The recent outbreak of coronavirus disease 2019 (COVID-19) started in Wuhan, China, and has become a public health emergency of international concern. It has already been reported that this novel coronavirus shows a higher impact on older persons, in particular, on subjects with a higher comorbidity burden. In fact, due to the age-related changes in the immune system associated with multimorbidity, older adults are at a significantly increased risk from COVID-19 complications. After the virus has begun spreading rapidly worldwide, Italy has been the most heavily affected country after China. The average life expectancy for all Italians at birth is estimated at 82.7 years, the fourth highest in the world, and the second-highest in Europe [1
]. The last data released from the Italian National Health Institute (ISS), on 12 April, showed 18,366 dead subjects positive to COVID-19, with the most (83.4%) over 70 years of age and 51.9% in the oldest old age group (over 80 years) [2
]. The mortality rate is significantly higher among the elderly with pre-existing health conditions, with hypertension, cardiovascular diseases, and diabetes as the most common. This aspect may explain the high rate of mortality in Italy, a country forced to deal with chronic diseases. As compared with other European countries, the Italian population has become more long-lived with chronic diseases, which increases the individual’s vulnerability to stress and impairs the multisystemic compensatory effort to restore homeostasis [3
]. Thus, the gain of more years in disability and dependence have also increased the fragility of healthcare services [4
]. Another aspect that may explain the high rate of infection in the oldest group of the Italian population is the co-housing of more generations who live under the same roof, accelerating the spread of the virus from younger to older subjects, both parents and grandparents. Thus, the untested, unrecognized, infected, and asymptomatic young may represent the innocent cause for the Italian coronavirus crisis.
This is a historical moment where many colleagues, such as anaesthesiologists, specialists in infectious disease, and internists find themselves facing a high percentage of older and frail patients affected by COVID-19. The clinical complexity and the challenges associated with the management of frailty while experiencing COVID-19 interstitial pneumonia may increase the risk of complications such as delirium, acute respiratory distress syndrome (ARDS), bacterial superinfections, sepsis, and septic shock. In this context, geriatric expertise is fundamental. Geriatricians have already faced these difficulties in managing older patients during the seasonal flu peaks, but now there is one substantial difference in the management of older adults with COVID-19 infection: the need for the early recognition of atypical symptoms and signs that are so common at this age, when their clinical expression is what we define as geriatric syndromes. The activation of already well established multi-domain interventions, provided in a timely and tailored fashion, might have a dramatic impact on a positive outcome. Geriatricians are ready to share their expertise and clinical management skills to fight the multisystemic derangements triggered by COVID-19. They have experimented and learned how important holistic and comprehensive patient management is, taking into consideration drug interactions, water balance, oxygenation, nutrition, pain control, and early mobilization. The multidimensional evaluation is critical for fighting COVID-19 infection in the old-aged, but too often, the traditional clinical approach is still prevalent. In frail old persons, where immunosenescence confuses the clinical presentation, an expression of classical pathognomonic symptoms (fever, cough, and dyspnea) cannot be expected: it would be a medical bankruptcy.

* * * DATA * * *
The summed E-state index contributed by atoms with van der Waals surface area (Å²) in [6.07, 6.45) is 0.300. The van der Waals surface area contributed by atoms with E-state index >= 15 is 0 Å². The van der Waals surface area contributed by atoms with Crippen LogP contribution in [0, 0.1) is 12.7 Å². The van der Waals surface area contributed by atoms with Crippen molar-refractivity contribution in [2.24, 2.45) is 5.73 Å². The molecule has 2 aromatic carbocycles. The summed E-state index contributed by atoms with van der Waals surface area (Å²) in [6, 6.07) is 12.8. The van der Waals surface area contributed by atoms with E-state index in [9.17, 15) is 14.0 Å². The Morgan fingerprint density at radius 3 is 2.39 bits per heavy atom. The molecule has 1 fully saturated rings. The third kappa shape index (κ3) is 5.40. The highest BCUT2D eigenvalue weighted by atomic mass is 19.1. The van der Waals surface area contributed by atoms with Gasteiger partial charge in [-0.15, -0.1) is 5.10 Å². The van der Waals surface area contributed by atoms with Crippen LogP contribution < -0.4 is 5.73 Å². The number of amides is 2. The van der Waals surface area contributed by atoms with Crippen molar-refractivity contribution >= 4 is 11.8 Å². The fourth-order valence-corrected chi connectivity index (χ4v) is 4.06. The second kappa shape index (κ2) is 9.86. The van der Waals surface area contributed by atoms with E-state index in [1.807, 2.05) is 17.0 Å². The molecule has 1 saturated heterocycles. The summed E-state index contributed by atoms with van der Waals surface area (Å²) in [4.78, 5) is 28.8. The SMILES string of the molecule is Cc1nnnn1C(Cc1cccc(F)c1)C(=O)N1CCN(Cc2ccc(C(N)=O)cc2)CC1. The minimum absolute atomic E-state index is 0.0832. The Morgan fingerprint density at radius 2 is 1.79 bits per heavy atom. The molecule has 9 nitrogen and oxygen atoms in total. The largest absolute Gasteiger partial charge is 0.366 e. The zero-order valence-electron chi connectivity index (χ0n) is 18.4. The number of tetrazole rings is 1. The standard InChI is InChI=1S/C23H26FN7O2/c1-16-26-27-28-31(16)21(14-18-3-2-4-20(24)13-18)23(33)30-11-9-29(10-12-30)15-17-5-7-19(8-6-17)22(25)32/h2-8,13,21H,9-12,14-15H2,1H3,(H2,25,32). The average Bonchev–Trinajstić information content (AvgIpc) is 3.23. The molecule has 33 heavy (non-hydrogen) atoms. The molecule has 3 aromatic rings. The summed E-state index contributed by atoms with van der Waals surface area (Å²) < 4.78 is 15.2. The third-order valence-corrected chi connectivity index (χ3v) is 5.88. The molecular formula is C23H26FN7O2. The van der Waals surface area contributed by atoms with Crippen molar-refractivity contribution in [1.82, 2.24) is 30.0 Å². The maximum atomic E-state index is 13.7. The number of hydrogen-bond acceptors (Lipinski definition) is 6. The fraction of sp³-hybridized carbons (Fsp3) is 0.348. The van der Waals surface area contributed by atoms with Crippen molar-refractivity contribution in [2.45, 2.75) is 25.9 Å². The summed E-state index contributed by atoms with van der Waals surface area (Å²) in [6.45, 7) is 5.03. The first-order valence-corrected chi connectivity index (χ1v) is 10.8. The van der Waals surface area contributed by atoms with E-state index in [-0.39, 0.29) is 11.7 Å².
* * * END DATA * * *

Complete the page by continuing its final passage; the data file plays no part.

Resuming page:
Another dangerous situation faced by hospitals is the admission of old age people with severe diseases (myocardial infarction, heart failure, stroke, fractures) at a too-late stage because of the fear of staying in a place considered at risk for COVID-19 infection. This situation may also contribute to an increase in the mortality rate. Given the testing lags and the proportion of asymptomatic infected people, it is impossible to know the rate of infection. Still, these circumstances make infection control so difficult to contain. Therefore, there is an urgent need for early diagnosis through swabs or rapid blood tests for the population to start treatment at the earliest convenience. Although hospitals have rapidly created COVID-19 units, it has been challenging to protect old age subjects from exposure in other care settings. In addition, nursing homes nowadays are dealing with severe difficulties: relatives and visitors are banned from these facilities as part of lockdown measures, there is a shortage of medical supplies, and many healthcare professionals have been placed under quarantine because they have been found to be infected. Furthermore, social distancing measures, such as the prohibition of group activities, leading to the closing of day-care centres, and the impossibility of staying outside, have dramatically worsened the management and control of patients with disabilities or dementia, with a detrimental effect on caregiver distress and burnout.
All these problems must be considered soon if we want to protect older people from death, health status decline, and severe disability. Taking care of the frail subjects is the most reliable sign of humanity and civilization.